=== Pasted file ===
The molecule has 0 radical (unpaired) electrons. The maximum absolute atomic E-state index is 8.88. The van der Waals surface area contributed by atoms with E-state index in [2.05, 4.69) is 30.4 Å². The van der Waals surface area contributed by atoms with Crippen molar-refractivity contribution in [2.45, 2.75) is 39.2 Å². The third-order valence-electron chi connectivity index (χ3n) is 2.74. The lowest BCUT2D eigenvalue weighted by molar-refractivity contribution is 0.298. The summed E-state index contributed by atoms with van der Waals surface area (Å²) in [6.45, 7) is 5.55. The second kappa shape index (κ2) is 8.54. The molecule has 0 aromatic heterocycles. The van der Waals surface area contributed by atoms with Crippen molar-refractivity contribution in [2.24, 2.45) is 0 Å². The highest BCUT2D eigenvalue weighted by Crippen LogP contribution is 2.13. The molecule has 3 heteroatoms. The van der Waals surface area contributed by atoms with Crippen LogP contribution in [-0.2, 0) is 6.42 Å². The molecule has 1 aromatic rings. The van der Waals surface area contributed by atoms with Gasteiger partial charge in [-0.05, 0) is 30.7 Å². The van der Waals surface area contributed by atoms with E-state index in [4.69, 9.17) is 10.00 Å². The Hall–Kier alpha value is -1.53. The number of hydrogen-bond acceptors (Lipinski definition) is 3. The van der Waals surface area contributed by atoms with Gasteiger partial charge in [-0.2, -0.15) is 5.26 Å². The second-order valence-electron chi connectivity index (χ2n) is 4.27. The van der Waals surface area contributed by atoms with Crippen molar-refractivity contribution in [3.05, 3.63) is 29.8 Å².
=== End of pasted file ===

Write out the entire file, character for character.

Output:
The molecule has 0 radical (unpaired) electrons. The maximum absolute atomic E-state index is 8.88. The van der Waals surface area contributed by atoms with E-state index in [2.05, 4.69) is 30.4 Å². The van der Waals surface area contributed by atoms with Crippen molar-refractivity contribution in [2.45, 2.75) is 39.2 Å². The third-order valence-electron chi connectivity index (χ3n) is 2.74. The lowest BCUT2D eigenvalue weighted by molar-refractivity contribution is 0.298. The summed E-state index contributed by atoms with van der Waals surface area (Å²) in [6.45, 7) is 5.55. The second kappa shape index (κ2) is 8.54. The molecule has 0 aromatic heterocycles. The van der Waals surface area contributed by atoms with Crippen molar-refractivity contribution in [2.24, 2.45) is 0 Å². The highest BCUT2D eigenvalue weighted by Crippen LogP contribution is 2.13. The molecule has 3 heteroatoms. The van der Waals surface area contributed by atoms with Crippen LogP contribution in [-0.2, 0) is 6.42 Å². The molecule has 1 aromatic rings. The van der Waals surface area contributed by atoms with Gasteiger partial charge in [-0.05, 0) is 30.7 Å². The van der Waals surface area contributed by atoms with E-state index in [4.69, 9.17) is 10.00 Å². The Hall–Kier alpha value is -1.53. The number of hydrogen-bond acceptors (Lipinski definition) is 3. The van der Waals surface area contributed by atoms with Gasteiger partial charge in [-0.2, -0.15) is 5.26 Å². The second-order valence-electron chi connectivity index (χ2n) is 4.27. The van der Waals surface area contributed by atoms with Crippen molar-refractivity contribution in [3.05, 3.63) is 29.8 Å².